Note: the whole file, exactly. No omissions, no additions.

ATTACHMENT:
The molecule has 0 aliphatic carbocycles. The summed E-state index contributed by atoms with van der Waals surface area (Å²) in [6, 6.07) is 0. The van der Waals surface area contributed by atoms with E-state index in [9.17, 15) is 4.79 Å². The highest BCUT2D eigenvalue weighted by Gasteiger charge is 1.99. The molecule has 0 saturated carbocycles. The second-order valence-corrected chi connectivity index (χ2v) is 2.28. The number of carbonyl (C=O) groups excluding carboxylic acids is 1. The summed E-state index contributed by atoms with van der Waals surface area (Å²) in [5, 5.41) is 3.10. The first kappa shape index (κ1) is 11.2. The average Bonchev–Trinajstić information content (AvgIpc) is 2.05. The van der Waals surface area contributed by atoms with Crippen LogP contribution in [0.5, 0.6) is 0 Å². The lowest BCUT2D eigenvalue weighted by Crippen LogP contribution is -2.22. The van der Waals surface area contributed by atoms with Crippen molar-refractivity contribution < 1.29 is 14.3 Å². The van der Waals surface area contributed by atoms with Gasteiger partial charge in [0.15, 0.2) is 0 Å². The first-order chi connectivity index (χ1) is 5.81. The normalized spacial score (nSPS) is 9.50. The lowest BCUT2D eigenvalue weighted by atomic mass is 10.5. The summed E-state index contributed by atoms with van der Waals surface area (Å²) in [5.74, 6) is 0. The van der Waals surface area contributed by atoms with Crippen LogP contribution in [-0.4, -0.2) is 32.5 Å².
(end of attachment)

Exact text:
The molecule has 0 aliphatic carbocycles. The summed E-state index contributed by atoms with van der Waals surface area (Å²) in [6, 6.07) is 0. The van der Waals surface area contributed by atoms with E-state index in [9.17, 15) is 4.79 Å². The highest BCUT2D eigenvalue weighted by Gasteiger charge is 1.99. The molecule has 0 saturated carbocycles. The second-order valence-corrected chi connectivity index (χ2v) is 2.28. The number of carbonyl (C=O) groups excluding carboxylic acids is 1. The summed E-state index contributed by atoms with van der Waals surface area (Å²) in [5, 5.41) is 3.10. The first kappa shape index (κ1) is 11.2. The average Bonchev–Trinajstić information content (AvgIpc) is 2.05. The van der Waals surface area contributed by atoms with Crippen LogP contribution in [0.5, 0.6) is 0 Å². The lowest BCUT2D eigenvalue weighted by Crippen LogP contribution is -2.22. The van der Waals surface area contributed by atoms with Crippen molar-refractivity contribution < 1.29 is 14.3 Å². The van der Waals surface area contributed by atoms with Gasteiger partial charge in [0.15, 0.2) is 0 Å². The first-order chi connectivity index (χ1) is 5.81. The normalized spacial score (nSPS) is 9.50. The lowest BCUT2D eigenvalue weighted by atomic mass is 10.5. The summed E-state index contributed by atoms with van der Waals surface area (Å²) in [5.74, 6) is 0. The van der Waals surface area contributed by atoms with Crippen LogP contribution in [-0.4, -0.2) is 32.5 Å².